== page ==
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After three weeks, the 144th Annual Meeting in Seattle is receding into history, and it is a good moment to take stock of what a successful meeting it proved to be. The host department from UW-Seattle, led by Ruby Blondell and Alain Gowing, did a superb job, and we thank them all for helping to make the Meeting such a success. Even the Northwest weather cooperated to make Seattle a great venue for us: on my fourth visit to Seattle I finally got to see Mt. Rainier. There was a tremendous program of panels and performances, even if your officers, including the President, were unable to emerge from their seclusion in committee rooms to enjoy more than a small fraction of the riches on offer.

In the Plenary Session, we honored a remarkable group of teachers and scholars for their achievements. From the point of view of our Association’s history and future, the most significant moment in the Plenary Session was the celebration of the triumphant conclusion of the Gateway Campaign, steered to its harbor by President Jeffrey Henderson. It was a delight to see the Campaign Committee members being honored, and to see Distinguished Service Awards presented to the three visionary and energetic APA members who provided such outstanding leadership from the beginning to the end of the Campaign: Ward W. Briggs, David H. Porter, and Michael C.J. Putnam.

The Campaign has been such a part of our lives for the last few years that it is important to take stock of what a remarkable achievement it has turned out to be. For a comparatively small society such as ours to raise over $3 million is truly extraordinary. Major sums were contributed by the Andrew W. Mellon Foundation ($625,000), NEH ($650,000 in matching funds), and by our sister organization in the UK, the Classical Association ($265,000). But of particular note, I think, is that we received contributions from over 1,200 donors, and that more than 1,000 of these donors were members of the APA. This means that more than a third of our individual members contributed to the Campaign—a signal achievement. Not many colleges or universities can claim such a high response to an appeal, and the response of our members is a significant testimony to the loyalty that members of the APA feel towards their organization and towards the cause of Classics overall.

It is, after all, the cause of Classics that this Campaign has been all about, and it is already changing the APA, and what we all do as Classicists, for the better. Thanks to the Gateway Campaign, the future of the American Office of L’Année philologique is now secure right into that indefinite future for which development campaigns have to plan. Every time you read, or write, a work of scholarship you are indebted to L’Année philologique, and it was absolutely right that the foundation of the Campaign should be the goal of securing the future of this indispensable bedrock of what we do. Worth noting also is that, in addition to its generous support of the Campaign, the Mellon Foundation has independently provided a number of other grants that are making the online version of L’Année even more useful.

It was also part of our goal from the start to develop the next generation of inspired, diverse teachers of Classics and Classical Languages. The new awards for teachers are an important commitment to that objective, encouraging and acknowledging outstanding teachers. Every member of the APA is in the field, ultimately, because of at least one inspirational teacher. The importance of these life-changing individuals was attested by the success of the various Friends Funds to which members contributed so generously in honor of the teachers who inspired them: the Friends of Zeph Stewart Fund is being dedicated to the Awards for Classics Teachers.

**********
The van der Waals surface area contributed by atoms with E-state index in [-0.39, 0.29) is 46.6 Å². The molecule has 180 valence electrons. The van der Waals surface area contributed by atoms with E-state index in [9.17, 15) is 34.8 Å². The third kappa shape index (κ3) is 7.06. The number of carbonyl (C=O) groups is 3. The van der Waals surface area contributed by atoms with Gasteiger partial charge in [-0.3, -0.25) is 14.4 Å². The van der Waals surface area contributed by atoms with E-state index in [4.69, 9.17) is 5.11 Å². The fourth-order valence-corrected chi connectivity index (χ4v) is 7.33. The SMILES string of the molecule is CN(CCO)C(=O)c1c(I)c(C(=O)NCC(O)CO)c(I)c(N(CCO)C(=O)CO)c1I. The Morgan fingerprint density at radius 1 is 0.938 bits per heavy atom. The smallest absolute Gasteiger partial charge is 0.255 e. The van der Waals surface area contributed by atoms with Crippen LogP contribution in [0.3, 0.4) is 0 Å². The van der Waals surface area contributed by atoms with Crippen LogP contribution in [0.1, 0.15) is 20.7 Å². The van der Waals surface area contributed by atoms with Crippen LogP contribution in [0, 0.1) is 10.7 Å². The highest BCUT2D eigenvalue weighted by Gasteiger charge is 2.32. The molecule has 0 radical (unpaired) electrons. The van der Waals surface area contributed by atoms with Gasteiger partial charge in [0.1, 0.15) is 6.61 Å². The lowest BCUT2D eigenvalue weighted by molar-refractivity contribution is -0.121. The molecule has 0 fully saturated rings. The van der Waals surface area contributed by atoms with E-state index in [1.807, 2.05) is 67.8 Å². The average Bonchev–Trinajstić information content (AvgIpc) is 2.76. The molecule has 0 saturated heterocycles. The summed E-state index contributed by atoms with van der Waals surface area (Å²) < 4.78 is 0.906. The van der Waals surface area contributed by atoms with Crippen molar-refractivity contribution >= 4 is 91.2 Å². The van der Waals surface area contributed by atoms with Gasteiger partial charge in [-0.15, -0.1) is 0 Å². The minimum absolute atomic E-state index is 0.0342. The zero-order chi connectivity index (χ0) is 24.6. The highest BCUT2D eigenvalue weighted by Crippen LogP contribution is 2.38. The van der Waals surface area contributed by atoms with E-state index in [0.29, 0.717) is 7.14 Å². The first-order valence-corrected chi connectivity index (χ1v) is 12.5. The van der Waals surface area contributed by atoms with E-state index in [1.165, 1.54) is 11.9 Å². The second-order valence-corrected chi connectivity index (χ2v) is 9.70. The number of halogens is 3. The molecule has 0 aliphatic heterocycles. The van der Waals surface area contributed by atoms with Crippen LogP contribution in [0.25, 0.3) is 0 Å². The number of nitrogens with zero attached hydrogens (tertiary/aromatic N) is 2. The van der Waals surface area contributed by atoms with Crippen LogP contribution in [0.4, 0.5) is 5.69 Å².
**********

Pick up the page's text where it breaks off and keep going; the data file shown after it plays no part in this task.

We also made a commitment to increasing support for the Minority Scholarship in Classics, and a gift from the Gladys Krieble Delmas Foundation to the Campaign is permitting us to fulfill that promise. Have a look at the list of previous recipients to see what a difference these awards can make to young people at a crucial phase in their development. Read about the impact that digging at Stabiae and attending the Epigraphical Congress in Berlin made on the formation and motivation of Mahmoud Akeen Samori (awardee in 2012); or read about the possibilities opened up to Timothy Castillo (2010) by an award that made it possible for him to take an intensive Greek summer course in preparation for graduate school. Many more young people will be able to have such doors opened for them in the future thanks to APA members’ support.

More broadly, we aim to make the APA website a gateway for anyone classical for anything classical. We are working on this now, aiming to transform our website so as to provide access to research tools and make it possible for individuals to reach the groups or the sites that they need. These individuals will of course include our usual current constituency of graduate students and faculty, but they will also range from the high school student writing a paper on Cleopatra to the former Classics major who wants to check up on what’s happening in the area in which she once wrote a Senior Thesis. Classics was the leader in Digital Humanities from the very beginning, and we will continue in that role. There are plans in place for a Digital Latin Library, for example; read here for a taste of what will be possible for students and scholars once this resource is enabled.

None of this would have been possible without the well-informed and movingly generous support of the members of the APA. Thank you, everyone.

Denis Feeney